Krempp remembered as ‘a people’s person’

Photos provided
Ken Krempp and his wife, Jane, center, had five children and many grandchildren. The family patriarch, who ran Krempp Lumber Company for 40 years and had a hand in the construction of many area buildings, died recently at age 87.

By ALLEN LAMAN
alaman@dcherald.com

JASPER — Ken Krempp of Jasper was a historian, beloved father and the man responsible for the construction of many area buildings. But attendees at his funeral last month all remembered something else about the late Jasper man.

“He was a people’s person,” said his son, Bill. “That was his strength. And the stories from all the people coming through were constant. Hundreds of people coming through the funeral home and the story was consistent everywhere. That dad always stopped, and took time, and made them the most important thing in the world when he talked to them.”

It didn’t matter who it was or where they were talking. Ken, who ran the Krempp Lumber Company for about 40 years, made time. He died on Nov. 14 from interstitial pneumonia at 87 years old.

The Herald sat down with Krempp family members to discuss his life and impact on Dubois County, as well as the mark he left on their personal lives. They stressed they did not want to make him out to be a saint, but remember him as a faithful man who set an example with his actions and loved his friends and family.

Ken and his wife, Jane, have five children: Andy, Bill, John, Kenwyn (Kealing) and Karen (Olinger).

Jane (Schneider) met Ken at the Calumet dance hall. He approached her and asked for a dance. She saw the good that filled him and fell in love almost instantly.

Ken started working at the family businesses in 1956 with his late father, Edwin, and late brother, Stan. Though the names of their businesses have changed over the years, the Krempp family’s work in various construction and supply endeavors dates back more than 150 years.

Ken retired decades ago, but still offered his advice and consultation after leaving his official capacity at the company.

His son, Andy, explained that Ken moved the focus of the construction business from residential to institutional construction. He did so to cut competition with the Retail Home Center, a division of the company that sold materials to contractors. That division now operates under The Krempp Lumber Company name.

In the late 1950s and early 1960s, the construction business started building schools, churches, hospitals, factory buildings and more. Some of those first projects included the construction of Paoli High School and the Precious Blood School in Jasper. Recently, Krempp Construction has built Jasper Middle School and the new Princeton Community High School, while also making renovations at Jasper High School and other buildings across the region.

“He kind of led Krempp Construction into that type of business,” Andy said. “I think that at the time, he saw it as a really good opportunity to go into that field. He was interested in that, I think.”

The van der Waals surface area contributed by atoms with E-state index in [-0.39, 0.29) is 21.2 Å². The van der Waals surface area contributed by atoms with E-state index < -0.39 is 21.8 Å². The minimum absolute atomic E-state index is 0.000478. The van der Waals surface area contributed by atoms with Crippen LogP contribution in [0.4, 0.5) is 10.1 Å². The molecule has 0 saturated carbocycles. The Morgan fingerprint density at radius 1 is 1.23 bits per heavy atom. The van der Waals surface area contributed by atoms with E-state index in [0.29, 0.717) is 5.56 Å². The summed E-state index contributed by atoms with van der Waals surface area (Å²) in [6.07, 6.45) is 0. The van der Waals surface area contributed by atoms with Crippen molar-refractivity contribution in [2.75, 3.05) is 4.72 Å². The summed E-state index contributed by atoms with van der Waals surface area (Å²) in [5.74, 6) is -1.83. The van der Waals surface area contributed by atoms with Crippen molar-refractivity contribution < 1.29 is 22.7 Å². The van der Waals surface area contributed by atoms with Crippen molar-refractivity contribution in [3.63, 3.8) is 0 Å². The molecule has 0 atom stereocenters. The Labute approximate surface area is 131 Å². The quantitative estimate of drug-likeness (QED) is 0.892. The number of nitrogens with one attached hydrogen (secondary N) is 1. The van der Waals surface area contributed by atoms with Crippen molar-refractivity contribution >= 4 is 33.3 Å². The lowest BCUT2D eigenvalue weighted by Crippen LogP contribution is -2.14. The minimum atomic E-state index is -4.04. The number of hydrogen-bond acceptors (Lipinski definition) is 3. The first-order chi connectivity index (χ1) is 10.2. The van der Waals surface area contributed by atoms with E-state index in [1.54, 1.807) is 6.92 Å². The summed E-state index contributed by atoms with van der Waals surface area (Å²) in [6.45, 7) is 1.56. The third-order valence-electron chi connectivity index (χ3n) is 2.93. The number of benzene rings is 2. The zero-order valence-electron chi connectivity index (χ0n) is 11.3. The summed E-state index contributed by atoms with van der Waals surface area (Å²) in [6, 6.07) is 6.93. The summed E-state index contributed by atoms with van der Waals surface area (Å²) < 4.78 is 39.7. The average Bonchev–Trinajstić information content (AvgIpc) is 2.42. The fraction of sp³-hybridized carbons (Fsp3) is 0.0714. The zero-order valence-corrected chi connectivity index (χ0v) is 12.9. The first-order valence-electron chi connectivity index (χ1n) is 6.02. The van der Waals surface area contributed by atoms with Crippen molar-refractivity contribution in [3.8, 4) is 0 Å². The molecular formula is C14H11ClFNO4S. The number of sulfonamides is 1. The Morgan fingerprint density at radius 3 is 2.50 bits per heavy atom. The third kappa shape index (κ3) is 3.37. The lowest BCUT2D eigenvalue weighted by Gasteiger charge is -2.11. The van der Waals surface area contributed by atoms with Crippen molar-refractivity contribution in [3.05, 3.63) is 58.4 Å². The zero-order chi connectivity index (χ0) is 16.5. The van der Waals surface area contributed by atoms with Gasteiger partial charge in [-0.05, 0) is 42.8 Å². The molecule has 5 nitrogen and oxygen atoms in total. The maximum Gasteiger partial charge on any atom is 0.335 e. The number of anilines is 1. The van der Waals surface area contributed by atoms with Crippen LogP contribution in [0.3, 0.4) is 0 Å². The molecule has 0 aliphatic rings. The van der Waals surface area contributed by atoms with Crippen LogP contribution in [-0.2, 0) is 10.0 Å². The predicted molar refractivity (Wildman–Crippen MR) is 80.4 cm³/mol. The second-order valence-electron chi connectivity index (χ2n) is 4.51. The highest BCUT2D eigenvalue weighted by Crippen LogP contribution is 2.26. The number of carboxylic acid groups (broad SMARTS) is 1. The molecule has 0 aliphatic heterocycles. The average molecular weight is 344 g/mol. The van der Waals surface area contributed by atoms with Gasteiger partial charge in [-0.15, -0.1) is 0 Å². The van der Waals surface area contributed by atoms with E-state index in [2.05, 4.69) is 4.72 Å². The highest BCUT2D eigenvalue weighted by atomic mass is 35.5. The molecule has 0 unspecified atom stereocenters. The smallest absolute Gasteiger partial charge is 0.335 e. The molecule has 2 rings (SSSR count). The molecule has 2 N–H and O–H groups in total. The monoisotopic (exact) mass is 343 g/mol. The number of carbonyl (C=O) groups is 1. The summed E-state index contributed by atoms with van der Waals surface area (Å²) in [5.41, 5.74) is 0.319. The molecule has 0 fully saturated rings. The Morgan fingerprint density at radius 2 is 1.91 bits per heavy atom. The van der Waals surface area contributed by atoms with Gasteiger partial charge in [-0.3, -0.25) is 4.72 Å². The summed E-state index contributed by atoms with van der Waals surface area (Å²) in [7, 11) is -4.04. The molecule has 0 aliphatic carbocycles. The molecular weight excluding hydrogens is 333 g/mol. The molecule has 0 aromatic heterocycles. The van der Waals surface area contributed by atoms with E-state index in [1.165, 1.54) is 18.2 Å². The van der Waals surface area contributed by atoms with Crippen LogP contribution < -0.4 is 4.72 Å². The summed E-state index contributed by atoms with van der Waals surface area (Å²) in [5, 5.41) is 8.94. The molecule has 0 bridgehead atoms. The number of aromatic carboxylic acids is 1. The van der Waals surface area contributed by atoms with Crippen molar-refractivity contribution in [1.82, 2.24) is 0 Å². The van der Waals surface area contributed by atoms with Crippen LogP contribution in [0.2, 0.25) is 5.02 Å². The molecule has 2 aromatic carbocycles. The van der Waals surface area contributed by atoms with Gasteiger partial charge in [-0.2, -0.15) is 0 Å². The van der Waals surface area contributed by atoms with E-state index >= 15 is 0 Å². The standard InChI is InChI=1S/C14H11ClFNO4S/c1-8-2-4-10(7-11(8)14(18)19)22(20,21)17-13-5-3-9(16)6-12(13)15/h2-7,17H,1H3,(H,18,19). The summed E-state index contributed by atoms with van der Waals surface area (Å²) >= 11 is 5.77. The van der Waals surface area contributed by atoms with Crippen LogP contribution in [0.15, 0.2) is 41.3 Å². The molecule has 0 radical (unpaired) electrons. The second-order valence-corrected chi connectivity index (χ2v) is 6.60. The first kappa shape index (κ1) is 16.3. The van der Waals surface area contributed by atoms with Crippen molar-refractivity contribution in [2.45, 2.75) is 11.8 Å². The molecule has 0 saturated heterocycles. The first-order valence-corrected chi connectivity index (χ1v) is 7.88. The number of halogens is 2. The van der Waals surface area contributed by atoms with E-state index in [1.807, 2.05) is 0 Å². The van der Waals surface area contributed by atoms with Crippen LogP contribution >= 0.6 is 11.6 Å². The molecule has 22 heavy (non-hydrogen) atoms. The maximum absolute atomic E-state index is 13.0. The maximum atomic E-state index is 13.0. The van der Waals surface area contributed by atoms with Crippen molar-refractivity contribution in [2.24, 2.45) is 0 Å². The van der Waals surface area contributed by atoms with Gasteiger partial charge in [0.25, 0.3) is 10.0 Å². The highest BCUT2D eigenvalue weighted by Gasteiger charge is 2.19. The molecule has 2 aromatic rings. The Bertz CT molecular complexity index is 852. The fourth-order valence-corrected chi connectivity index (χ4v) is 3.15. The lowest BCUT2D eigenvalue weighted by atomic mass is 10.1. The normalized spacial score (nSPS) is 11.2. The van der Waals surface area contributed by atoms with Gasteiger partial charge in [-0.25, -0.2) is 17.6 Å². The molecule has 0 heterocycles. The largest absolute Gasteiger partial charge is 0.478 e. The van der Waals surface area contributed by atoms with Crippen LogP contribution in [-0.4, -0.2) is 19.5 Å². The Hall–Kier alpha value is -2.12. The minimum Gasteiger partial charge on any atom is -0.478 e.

Every now and again, a slice of sidewalk stamped "Traylor and Krempp" — another earlier entity of the business — gets dropped off at the company’s current office on Main Street in Jasper when torn out and replaced by the city. Those sidewalks are more than 100 years old, and serve as a reminder to Ken’s three sons — John, Bill and Andy — of their rich history. All three are now leaders at Krempp Construction and The Krempp Lumber Company.

Ken's children remember him as a fun dad who made time for and loved to play with his kids.

“You just don’t see that anymore,” Andy said. “I think that’s one of the things that Dad was good at. Instilling on us and instilling on all the employees in the construction business, that we wanted to make sure that our structures ... we wanted a long-lasting structure.”

From the back corner of the company’s warehouse, Stan formed United Cabinet Incorporated, which became Aristokraft and evolved into one of the premiere brands sold under the MasterBrand Cabinets umbrella. Ken was a big part of the company’s development, as the brothers played on each other’s strengths to find success. 

Outside of work, Ken’s daughter, Kenwyn Kealing, remembered her father as a fun dad who made time for and loved to play with his kids. He also loved journeying to Quetico Provincial Park in Canada for fishing and canoeing trips, and relished introducing others to his passions at the large span of wilderness in Ontario.

His love of local history also energized him. A childhood friend to the late John Fierst, who was a local historian, Ken enjoyed tracing local history throughout his life. He took a unique approach to tracing his personal genealogy.

“But he enjoyed more looking into the personalities of the people.” said Jane, Ken’s wife. “He went through all kinds of Herald articles. He liked to get more into the person themselves.”

The avid outdoorsman, Ken loved journeying to Quetico Provincial Park in Canada for fishing and canoeing trips.

Jane (Schneider) met Ken at the Calumet dance hall. He approached her and asked for a dance. She saw the good that filled him and fell in love almost instantly. Before they found each other, Jane was interested in becoming a nun.

“I was really impressed with his goodness and his smile (and his) friendliness,” she said. “And that continued during our life.”

His smile. It was another common thread that wove its way into conversations at the funeral home. And it’s something the Krempp family will never forget.

Ken’s full obituary can be found here.




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